The snow is dancing

I think in pictures.  That’s just the way it is.  My brain stores information in vivid, colourful images.  Language and sensory inputs work together as a colourful mosaic, blurring into and out of focus to create meaning for me.  There are some challenges to having a brain like this. For example, linear thinking, organization, and step-by-step processes are skills I’ve had to learn.  And I don’t do well when external structure is imposed. Often ideas, or even entire projects, take time to form, and then come out as a complete work, rather than in manageable steps.  After years of judging myself to be artsy-fartsy, scattered or too abstract, knowing and accepting that this is the way my beautiful brain works is a huge gift. I now continue to develop personalized strategies that address the real-world challenges of my ‘sparkle cloud brain’ while still allowing space for me to watch the mosaic take shape.

So I totally get it when composers, like Claude Debussy for example, use music to evoke an image, or to paint a picture of a moment in time.  Really, wasn’t that the essence of the impressionist movement; the artist/composer creates an impression of a moment.  The spectators/audience then create their own mental imagery either in response to or to interpret the artist’s impression, or as a new act of creativity. Think of a Monet painting.  Colours are blended, there is a play of light on faces or objects, lines are soft – it’s dreamy.  The same is true with impressionist music.  Tonality is blurred, texture and timbre help express the image, form and structure are implied but the music doesn’t depend on time for meaning.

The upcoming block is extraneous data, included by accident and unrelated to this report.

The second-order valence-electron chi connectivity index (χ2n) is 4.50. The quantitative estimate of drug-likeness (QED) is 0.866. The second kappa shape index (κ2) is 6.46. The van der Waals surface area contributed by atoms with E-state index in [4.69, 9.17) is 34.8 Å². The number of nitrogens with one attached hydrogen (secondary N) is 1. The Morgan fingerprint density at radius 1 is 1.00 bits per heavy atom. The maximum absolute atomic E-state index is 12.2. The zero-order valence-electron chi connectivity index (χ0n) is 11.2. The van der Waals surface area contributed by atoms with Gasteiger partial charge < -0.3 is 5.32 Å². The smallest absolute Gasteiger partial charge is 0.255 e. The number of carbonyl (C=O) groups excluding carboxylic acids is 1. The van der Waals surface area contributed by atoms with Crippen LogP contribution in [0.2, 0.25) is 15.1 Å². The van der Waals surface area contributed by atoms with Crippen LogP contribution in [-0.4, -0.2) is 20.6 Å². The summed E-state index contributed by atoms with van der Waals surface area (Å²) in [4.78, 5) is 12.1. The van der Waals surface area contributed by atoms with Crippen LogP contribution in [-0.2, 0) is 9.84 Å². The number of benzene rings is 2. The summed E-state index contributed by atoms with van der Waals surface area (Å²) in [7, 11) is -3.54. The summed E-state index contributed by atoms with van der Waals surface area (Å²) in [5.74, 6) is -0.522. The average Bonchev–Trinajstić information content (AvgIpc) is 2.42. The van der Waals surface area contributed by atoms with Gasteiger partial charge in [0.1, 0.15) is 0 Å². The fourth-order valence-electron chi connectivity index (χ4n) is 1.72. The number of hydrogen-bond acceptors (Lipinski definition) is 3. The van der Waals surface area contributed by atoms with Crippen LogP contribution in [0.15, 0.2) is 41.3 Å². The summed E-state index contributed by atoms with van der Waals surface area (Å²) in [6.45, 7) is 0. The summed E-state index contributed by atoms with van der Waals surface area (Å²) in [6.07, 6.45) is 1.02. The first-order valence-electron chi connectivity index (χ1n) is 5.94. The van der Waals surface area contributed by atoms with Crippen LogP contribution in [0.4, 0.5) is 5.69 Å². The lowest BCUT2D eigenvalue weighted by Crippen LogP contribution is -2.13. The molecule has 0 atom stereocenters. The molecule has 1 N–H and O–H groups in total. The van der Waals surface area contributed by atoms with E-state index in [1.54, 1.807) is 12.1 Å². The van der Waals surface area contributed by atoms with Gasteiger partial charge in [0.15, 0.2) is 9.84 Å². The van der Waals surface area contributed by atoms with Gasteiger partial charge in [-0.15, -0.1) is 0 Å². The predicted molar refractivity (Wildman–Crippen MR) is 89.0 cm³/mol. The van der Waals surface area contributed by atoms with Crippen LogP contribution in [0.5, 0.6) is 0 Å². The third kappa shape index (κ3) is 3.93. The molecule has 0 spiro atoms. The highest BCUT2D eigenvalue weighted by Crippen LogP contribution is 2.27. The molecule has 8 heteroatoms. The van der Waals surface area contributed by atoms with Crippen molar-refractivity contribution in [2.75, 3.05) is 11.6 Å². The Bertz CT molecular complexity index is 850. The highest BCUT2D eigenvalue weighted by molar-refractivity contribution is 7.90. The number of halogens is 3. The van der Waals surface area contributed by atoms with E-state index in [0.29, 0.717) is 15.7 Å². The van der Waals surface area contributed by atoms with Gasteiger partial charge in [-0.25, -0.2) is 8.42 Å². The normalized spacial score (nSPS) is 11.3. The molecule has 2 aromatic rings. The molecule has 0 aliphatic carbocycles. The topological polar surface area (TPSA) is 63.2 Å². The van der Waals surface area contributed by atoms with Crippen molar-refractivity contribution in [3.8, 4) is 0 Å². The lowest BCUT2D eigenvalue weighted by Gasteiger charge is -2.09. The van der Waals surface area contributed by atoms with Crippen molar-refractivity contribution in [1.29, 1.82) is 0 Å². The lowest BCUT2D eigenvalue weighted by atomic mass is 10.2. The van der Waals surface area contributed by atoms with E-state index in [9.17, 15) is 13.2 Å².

Debussy is perhaps best known for his orchestral colour, and certainly for his piano pieces, such as Clair de Lune.  I also love his Le Coin des Enfants or Children’s Corner Suite for Piano. Likely written to capture moments in time that he observed in his two and a half year old daughter’s interactions with the world, the pieces are playful and evocative.  My favourite, great for this time of year, is La neige danse.  Perhaps Debussy noticed how his daughter delighted in watching the snowflakes swirl, tumble and dance their way to the ground.  His music paints a picture of her experience, and the experience in general of watching snow fall, wondering when the sunlight will appear.  Here is a great performance of this piece.

What if Debussy is ‘right’; what if the snow is dancing?  What if, because of the energetic relationship between hydrogen and oxygen molecules, in combination with the thermodynamic factors of wind and weather, in relationship to the plant, animal and human energy in the surrounding environment, the very best way to describe the path of the snowflake is to say that it is dancing?  The dream-like possibilities for beauty, imagery and emotion are, I think, one of the legacies of the impressionist composers.

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